A man wears a face mask in Havana, Cuba on Tuesday. (Photo: AFP)
Chinese who once studied in Cuba are organizing donations and purchasing epidemic prevention supplies for Cuba. Although concerned about the transportation restrictions because of US sanctions against Cuba, they are determined to overcome all difficulties and hope to help the Cuban people.
"Cuba is my second hometown. It is chronically short of supplies because of the sanctions of the US. Since COVID-19 was declared as a pandemic, our classmates are all worried about Cuba, hoping to contribute to its epidemic prevention," Chen Ke, the initiator of the donation campaign, told the Global Times on Sunday.
Donation for the second hometown
Chen Ke, a 30-year-old Chinese man from Southwest China's Guizhou Province, contacted the Cuban embassy in China and organized the donation. He spent five years learning Spanish in Havana since 2009 and returned to China after graduating.
The Cuban government funded students from poor provinces in central and western China to learn Spanish and medical science and other subjects in Cuba. This scholarship program has benefited around 3,000 Chinese students since 2006. Chen Ke was one of them.
Cuba is an island state and has been under US sanctions for years, and Chinese who had studied there are concerned that shortages would affect Cuba's fight against COVID-19.
Chen Maolin, a 21-year-old Chinese student majoring in accounting at the University of Havana, told the Global Times that masks are hard to buy in Cuba, where many locals make their own using sheets and blankets.
Chen Ke admitted that Cuba leads the world in medical care. However, to fight this pandemic, adequate epidemic prevention supplies are of vital importance. That's why he organized the donation.
Since March 28, a total of 129,000 yuan ($18,193) has been raised, with around 220 Chinese participating. More than 80 percent of the donors are graduates once granted Cuban scholarships. "We are grateful to Cuba for funding our education, and we hope to give back to this generous country," Chen Ke said.
In discussions with the Cuban Embassy in China, he and other donors are finding qualified factories to purchase protective outfits and masks from the donated money. They pay attention to the quality of medical supplies and the embassy gave them a list of recommended factories.
On April 1, the Embassy announced on its public account on China's Twitter-like Sina Weibo that the medical supplies donated by the Jack Ma Foundation cannot reach Cuba because of US sanctions.
"We are so worried about transportation restrictions, and the Cuban Embassy in China is helping us, which makes me a little more comfortable. However, US sanctions are complicated. Even if there is only a glimmer of hope, we will make an effort to give the masks to the Cuban people," Chen Ke said.
Chinese students in Cuba
The Cuban people are very warm and friendly. We did not experience any discrimination in Cuba, even though many Chinese students were discriminated abroad at the beginning of the epidemic, Chen Maolin said.
"I'm a little worried about the epidemic leading to the lack of basic supplies." Chen Maolin went to the supermarket to buy toilet paper and detergent. The school is closed and he is isolated at home.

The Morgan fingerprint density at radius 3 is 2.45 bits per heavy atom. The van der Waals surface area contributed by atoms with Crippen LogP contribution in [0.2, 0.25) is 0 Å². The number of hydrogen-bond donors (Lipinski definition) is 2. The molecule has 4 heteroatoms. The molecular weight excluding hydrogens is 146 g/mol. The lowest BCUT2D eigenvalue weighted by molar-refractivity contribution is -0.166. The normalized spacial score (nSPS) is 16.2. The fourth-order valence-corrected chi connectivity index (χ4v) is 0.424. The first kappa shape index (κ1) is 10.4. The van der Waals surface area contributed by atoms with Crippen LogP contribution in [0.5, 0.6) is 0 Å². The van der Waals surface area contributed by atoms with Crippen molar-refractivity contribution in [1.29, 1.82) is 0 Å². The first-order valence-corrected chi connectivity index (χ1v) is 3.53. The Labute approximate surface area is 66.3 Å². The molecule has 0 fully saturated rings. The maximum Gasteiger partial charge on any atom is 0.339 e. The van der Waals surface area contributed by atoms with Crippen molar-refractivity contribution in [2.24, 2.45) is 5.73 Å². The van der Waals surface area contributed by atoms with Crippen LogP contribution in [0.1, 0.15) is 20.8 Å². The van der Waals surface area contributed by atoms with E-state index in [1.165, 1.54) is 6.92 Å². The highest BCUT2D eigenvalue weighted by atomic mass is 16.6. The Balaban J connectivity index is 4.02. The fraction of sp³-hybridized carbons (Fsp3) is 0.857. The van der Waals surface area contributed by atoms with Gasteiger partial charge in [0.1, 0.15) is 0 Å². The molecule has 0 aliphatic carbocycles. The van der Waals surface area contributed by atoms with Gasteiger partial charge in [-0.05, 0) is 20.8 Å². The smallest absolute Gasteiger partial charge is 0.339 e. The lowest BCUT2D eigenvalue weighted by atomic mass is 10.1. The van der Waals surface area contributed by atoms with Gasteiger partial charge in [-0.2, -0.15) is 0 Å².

He said he appreciates the Chinese Embassy in Cuba for sending two bars of antibacterial soap, a bottle of disinfectant and a mask to Chinese students in Cuba, and said that masks might be sent again in the future. When I come across difficulties, I first turn to the Chinese embassy, he said.
Xie, a 24-year-old Chinese student learning Spanish at the University of Havana, told the Global Times that he is concerned that the shortage of medical supplies will impede Cuba from fighting the epidemic.
"All my masks were brought by friends from China and neighboring countries. Masks are not readily available in Havana. I feel sorry to see the local people make their own masks with bedsheets, and I admire the Chinese people organizing the donation to Cuba," Xie said.
Xie's Cuban friend who majors in medical science asked Xie to trust Cuba's level of medical research. Cuba has succeeded in fighting the Zika virus and is also capable of preventing and controlling the COVID-19, his friend said.
The Cuban government has implemented a series of measures to prevent the spread of the epidemic.
The Xinhua News Agency reported that Cuba started temporarily restricting the entry of foreigners on March 24 for 30 days, and only Cuban citizens and foreigners holding residence permits can enter Cuba. Foreign visitors who have not left Cuba before March 24 must be quarantined at their hotels until they leave.
On that day, all schools were also closed for four weeks, inter-provincial traffic was suspended, and Cuban citizens were not allowed to leave the country without special circumstances. The government also advised people to reduce unnecessary travel and maintain a social distance, as reported.
Xie decided to stay in Cuba during the epidemic and followed the quarantine policies of its government. "Returning to China requires stopping by several countries, which increases the risk of infection. I'll be protected, stocked up on supplies and quarantined in my quarters, expecting Cuba to defeat the outbreak," Xie said.
The island country also distributed the anti-viral drug Interferon Alfa-2B, which has proven to be effective in treating COVID-19 in China. More than 45 nations have requested Cuba to send the drug to them, Cuba-based national media Granma reported.
The island nation is sending medical teams around the globe to help with the coronavirus response. In 2019, more than 28,000 Cuban healthcare professionals were working abroad. And before the COVID-19 outbreak, 59 countries were benefiting from Cuba's medical internationalism, media reported.
There are 288 confirmed cases in Cuba, with six deaths as of press time.